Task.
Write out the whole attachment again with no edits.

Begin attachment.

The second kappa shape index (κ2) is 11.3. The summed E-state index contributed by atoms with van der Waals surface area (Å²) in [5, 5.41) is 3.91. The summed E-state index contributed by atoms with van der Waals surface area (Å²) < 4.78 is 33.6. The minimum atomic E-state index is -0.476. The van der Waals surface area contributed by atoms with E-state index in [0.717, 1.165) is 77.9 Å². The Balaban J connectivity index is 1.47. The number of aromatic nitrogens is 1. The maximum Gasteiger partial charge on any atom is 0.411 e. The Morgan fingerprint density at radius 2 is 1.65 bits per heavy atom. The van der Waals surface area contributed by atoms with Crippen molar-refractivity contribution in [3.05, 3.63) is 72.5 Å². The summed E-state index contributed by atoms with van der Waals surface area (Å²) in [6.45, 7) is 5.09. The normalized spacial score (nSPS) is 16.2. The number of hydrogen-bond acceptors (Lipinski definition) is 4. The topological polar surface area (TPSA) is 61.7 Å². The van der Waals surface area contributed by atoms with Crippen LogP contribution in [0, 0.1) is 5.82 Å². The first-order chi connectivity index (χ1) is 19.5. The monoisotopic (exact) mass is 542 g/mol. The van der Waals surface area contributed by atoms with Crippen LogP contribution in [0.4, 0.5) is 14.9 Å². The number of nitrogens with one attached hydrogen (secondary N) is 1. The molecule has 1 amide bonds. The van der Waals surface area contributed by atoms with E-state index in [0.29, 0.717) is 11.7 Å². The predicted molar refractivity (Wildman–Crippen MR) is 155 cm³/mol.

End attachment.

The second kappa shape index (κ2) is 11.3. The summed E-state index contributed by atoms with van der Waals surface area (Å²) in [5, 5.41) is 3.91. The summed E-state index contributed by atoms with van der Waals surface area (Å²) < 4.78 is 33.6. The minimum atomic E-state index is -0.476. The van der Waals surface area contributed by atoms with E-state index in [0.717, 1.165) is 77.9 Å². The Balaban J connectivity index is 1.47. The number of aromatic nitrogens is 1. The maximum Gasteiger partial charge on any atom is 0.411 e. The Morgan fingerprint density at radius 2 is 1.65 bits per heavy atom. The van der Waals surface area contributed by atoms with Crippen molar-refractivity contribution in [3.05, 3.63) is 72.5 Å². The summed E-state index contributed by atoms with van der Waals surface area (Å²) in [6.45, 7) is 5.09. The normalized spacial score (nSPS) is 16.2. The number of hydrogen-bond acceptors (Lipinski definition) is 4. The topological polar surface area (TPSA) is 61.7 Å². The van der Waals surface area contributed by atoms with Crippen LogP contribution in [0, 0.1) is 5.82 Å². The first-order chi connectivity index (χ1) is 19.5. The monoisotopic (exact) mass is 542 g/mol. The van der Waals surface area contributed by atoms with Crippen LogP contribution in [0.4, 0.5) is 14.9 Å². The number of nitrogens with one attached hydrogen (secondary N) is 1. The molecule has 1 amide bonds. The van der Waals surface area contributed by atoms with E-state index in [0.29, 0.717) is 11.7 Å². The predicted molar refractivity (Wildman–Crippen MR) is 155 cm³/mol.